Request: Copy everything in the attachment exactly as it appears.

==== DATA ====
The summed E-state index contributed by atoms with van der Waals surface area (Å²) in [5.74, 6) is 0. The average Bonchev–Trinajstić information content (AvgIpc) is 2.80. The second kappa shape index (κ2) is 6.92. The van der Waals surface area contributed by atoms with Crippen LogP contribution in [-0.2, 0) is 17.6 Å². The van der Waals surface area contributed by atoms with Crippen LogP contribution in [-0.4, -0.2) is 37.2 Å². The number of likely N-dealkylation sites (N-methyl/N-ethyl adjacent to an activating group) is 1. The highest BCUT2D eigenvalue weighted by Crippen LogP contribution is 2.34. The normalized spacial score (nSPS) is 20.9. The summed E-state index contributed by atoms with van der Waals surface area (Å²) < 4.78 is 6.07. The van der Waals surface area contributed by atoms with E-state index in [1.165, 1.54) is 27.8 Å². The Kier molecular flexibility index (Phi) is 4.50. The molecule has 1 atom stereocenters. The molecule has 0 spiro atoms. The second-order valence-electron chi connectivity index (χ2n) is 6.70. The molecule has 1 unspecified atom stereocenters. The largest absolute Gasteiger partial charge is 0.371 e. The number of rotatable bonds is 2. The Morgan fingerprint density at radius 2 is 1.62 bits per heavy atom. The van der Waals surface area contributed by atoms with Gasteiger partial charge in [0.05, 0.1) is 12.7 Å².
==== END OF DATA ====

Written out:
The summed E-state index contributed by atoms with van der Waals surface area (Å²) in [5.74, 6) is 0. The average Bonchev–Trinajstić information content (AvgIpc) is 2.80. The second kappa shape index (κ2) is 6.92. The van der Waals surface area contributed by atoms with Crippen LogP contribution in [-0.2, 0) is 17.6 Å². The van der Waals surface area contributed by atoms with Crippen LogP contribution in [-0.4, -0.2) is 37.2 Å². The number of likely N-dealkylation sites (N-methyl/N-ethyl adjacent to an activating group) is 1. The highest BCUT2D eigenvalue weighted by Crippen LogP contribution is 2.34. The normalized spacial score (nSPS) is 20.9. The summed E-state index contributed by atoms with van der Waals surface area (Å²) < 4.78 is 6.07. The van der Waals surface area contributed by atoms with E-state index in [1.165, 1.54) is 27.8 Å². The Kier molecular flexibility index (Phi) is 4.50. The molecule has 1 atom stereocenters. The molecule has 0 spiro atoms. The second-order valence-electron chi connectivity index (χ2n) is 6.70. The molecule has 1 unspecified atom stereocenters. The largest absolute Gasteiger partial charge is 0.371 e. The number of rotatable bonds is 2. The Morgan fingerprint density at radius 2 is 1.62 bits per heavy atom. The van der Waals surface area contributed by atoms with Gasteiger partial charge in [0.05, 0.1) is 12.7 Å².